“Whenever we were waiting on the approval for the new camera installations, we were anxious and optimistic at the same time,” Michael Pearcy said. “Everyone here was just chomping at the bit.”

Maddi Pearcy said receiving the approval letter from the state Feb. 17 was “a great day.”

“Everyone on our staff, from our kitchen crew and our extraction techs, everybody was genuinely excited to get going and really just start making a difference for the patients,” she said.

The Pearcy siblings have transitioned into the medical marijuana industry after finishing college in 2019 – Maddie at Drury University, and Hayden at Missouri State University.

Aside from the camera-related delay, Heartland Labs also has dealt with the low product supply of cannabis flower, an issue which has plagued the state’s new industry since its launch last year. At press time, only 17 out of 60 cultivation facilities licensed by the state have been approved to operate.

“We contacted every single grower in the state. That’s just how it was,” Michael Pearcy said of the low supply, declining to estimate cost delays to the company. “That carried on even after we got our letter to operate.”

Marching on
As more cultivation sites come online, the supply chain issues are less problematic, he said, adding Heartland Labs has a supply contract with Flora Farms, which operates a cultivation facility in Humansville and dispensaries in Neosho and Springfield.

“They’ve had delays of their own, which is just part of the business,” Michael Pearcy said of Flora Farms. “They refuse to put any products out there that weren’t top shelf. That’s the same vision we have.”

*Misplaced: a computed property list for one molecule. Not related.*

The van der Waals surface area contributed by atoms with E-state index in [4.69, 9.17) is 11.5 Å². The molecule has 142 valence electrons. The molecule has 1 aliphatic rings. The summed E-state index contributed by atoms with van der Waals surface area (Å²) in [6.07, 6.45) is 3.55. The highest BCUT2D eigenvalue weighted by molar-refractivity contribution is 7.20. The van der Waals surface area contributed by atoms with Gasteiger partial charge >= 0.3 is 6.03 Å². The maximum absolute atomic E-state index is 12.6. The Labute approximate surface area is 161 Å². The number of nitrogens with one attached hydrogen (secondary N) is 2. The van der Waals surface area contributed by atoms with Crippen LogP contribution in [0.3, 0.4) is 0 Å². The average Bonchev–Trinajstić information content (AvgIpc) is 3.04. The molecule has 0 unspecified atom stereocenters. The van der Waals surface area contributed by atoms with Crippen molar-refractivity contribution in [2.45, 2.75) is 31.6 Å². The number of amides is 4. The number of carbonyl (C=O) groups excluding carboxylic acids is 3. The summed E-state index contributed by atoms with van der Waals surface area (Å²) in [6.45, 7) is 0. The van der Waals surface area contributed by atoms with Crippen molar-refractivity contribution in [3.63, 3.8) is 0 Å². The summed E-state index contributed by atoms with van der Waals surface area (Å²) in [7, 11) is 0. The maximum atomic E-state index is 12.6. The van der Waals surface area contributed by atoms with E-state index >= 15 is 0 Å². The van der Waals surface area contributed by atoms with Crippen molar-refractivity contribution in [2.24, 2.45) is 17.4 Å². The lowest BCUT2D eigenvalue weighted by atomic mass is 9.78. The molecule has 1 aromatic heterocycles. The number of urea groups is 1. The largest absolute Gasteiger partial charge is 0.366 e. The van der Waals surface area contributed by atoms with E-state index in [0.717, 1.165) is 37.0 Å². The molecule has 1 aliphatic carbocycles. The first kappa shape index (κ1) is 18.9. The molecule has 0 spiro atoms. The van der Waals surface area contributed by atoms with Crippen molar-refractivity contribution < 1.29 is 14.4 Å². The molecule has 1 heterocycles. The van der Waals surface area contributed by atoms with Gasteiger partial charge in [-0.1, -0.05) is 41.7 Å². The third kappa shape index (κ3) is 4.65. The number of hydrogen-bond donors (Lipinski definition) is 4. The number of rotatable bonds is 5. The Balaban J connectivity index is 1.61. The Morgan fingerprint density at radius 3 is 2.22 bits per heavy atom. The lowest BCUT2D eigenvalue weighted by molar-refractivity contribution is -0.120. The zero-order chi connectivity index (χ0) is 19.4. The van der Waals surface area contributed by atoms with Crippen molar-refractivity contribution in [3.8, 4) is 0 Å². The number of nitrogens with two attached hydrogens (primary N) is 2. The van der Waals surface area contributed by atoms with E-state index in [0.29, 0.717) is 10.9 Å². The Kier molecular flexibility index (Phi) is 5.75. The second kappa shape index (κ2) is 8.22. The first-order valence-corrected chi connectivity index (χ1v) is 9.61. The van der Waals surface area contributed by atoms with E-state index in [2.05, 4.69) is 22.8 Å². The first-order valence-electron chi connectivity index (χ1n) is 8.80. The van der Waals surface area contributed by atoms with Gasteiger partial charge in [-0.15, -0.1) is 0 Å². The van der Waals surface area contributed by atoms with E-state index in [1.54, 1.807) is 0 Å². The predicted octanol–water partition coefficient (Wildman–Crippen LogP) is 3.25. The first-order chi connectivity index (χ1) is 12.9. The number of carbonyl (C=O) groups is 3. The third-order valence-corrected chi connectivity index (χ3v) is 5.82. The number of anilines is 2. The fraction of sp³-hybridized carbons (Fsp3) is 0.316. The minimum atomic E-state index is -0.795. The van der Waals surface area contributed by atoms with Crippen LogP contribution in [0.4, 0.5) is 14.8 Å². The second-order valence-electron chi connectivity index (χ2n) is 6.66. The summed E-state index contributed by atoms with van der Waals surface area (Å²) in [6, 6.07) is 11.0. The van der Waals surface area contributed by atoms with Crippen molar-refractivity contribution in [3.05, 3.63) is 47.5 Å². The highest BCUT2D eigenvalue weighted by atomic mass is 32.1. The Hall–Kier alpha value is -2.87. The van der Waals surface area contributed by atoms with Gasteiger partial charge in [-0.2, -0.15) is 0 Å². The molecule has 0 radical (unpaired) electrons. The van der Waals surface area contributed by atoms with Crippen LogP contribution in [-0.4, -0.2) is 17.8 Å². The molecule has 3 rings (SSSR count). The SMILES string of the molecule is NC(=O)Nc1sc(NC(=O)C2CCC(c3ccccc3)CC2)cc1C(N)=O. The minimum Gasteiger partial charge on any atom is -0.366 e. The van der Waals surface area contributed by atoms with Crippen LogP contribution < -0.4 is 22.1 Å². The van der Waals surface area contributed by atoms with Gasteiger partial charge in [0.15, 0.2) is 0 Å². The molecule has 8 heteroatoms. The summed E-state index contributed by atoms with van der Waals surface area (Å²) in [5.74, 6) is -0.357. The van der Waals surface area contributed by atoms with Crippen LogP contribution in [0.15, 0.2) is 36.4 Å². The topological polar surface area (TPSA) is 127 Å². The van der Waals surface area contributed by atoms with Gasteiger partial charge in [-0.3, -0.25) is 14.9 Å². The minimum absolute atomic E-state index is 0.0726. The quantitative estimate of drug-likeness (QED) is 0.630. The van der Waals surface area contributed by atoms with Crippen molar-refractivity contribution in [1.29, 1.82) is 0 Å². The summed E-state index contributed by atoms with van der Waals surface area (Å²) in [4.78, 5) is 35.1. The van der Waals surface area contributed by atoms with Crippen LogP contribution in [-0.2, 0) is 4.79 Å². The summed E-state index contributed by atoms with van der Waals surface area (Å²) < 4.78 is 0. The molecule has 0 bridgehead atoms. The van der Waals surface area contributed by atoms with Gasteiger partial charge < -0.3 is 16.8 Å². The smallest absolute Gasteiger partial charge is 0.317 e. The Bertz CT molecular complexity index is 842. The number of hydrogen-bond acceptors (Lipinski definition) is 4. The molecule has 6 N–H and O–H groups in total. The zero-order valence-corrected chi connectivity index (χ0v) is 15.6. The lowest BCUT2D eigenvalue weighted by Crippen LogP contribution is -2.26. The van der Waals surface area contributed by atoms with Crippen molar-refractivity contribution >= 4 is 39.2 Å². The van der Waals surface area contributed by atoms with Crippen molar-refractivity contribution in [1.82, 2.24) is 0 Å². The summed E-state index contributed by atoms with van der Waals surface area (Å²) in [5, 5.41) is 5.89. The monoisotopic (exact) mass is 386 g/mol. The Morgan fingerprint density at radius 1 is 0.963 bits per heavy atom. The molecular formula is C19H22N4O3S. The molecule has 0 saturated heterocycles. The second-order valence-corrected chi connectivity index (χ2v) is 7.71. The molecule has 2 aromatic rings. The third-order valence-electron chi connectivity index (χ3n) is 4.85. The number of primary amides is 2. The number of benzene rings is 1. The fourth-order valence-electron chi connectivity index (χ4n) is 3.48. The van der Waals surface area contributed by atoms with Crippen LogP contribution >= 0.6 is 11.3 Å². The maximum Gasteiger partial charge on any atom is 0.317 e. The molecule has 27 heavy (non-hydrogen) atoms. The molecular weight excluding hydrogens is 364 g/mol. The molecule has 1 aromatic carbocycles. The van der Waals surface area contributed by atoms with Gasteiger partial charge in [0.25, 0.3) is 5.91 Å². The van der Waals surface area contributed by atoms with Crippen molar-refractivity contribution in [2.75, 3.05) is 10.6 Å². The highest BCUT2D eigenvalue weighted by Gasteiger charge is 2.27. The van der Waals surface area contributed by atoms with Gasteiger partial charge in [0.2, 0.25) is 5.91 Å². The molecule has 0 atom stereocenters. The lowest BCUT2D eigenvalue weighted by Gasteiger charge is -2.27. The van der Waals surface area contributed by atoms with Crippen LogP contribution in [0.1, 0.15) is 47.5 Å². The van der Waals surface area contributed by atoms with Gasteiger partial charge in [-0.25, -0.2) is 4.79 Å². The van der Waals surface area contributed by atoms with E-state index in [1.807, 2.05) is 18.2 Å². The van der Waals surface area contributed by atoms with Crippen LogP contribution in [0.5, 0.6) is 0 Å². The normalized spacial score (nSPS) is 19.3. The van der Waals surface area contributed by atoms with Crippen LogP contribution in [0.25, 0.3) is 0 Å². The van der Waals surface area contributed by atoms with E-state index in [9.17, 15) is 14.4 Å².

The product line at Heartland Labs is rolling out at several Springfield area dispensaries, including Old Route 66 Wellness LLC, Flora Farms, Missouri Joint Ventures LLC and Easy Mountain Cannabis Co. Products include edibles, such as cookies and chocolate bars, cannabis-infused honey and three flavors of gummies: orange, strawberry and black cherry.

Its products are being tested by Green Precision Analytics, a Kansas City-based licensed medical marijuana testing facility, said Maddie Pearcy.

“They walk into our vault where we store all our infused products and pick from those ready to go to the dispensaries,” she said, noting the samples are chosen at random.

Testing started in late March and samples are typically taking up to three days for approval, she said.

“They’ll probably be coming down twice a week for products, maybe three times a week, as we ramp up production,” Michael Pearcy said.

Running a new company in a burgeoning industry, the Pearcys acknowledge growing pains and learning lessons are sure to follow.

“This has been such a growing process for all of us in so many ways,” Maddi Pearcy said. “Whether it’s learning about cannabis, about the needs of the patients and learning how to work together as a family, I’m just so proud.”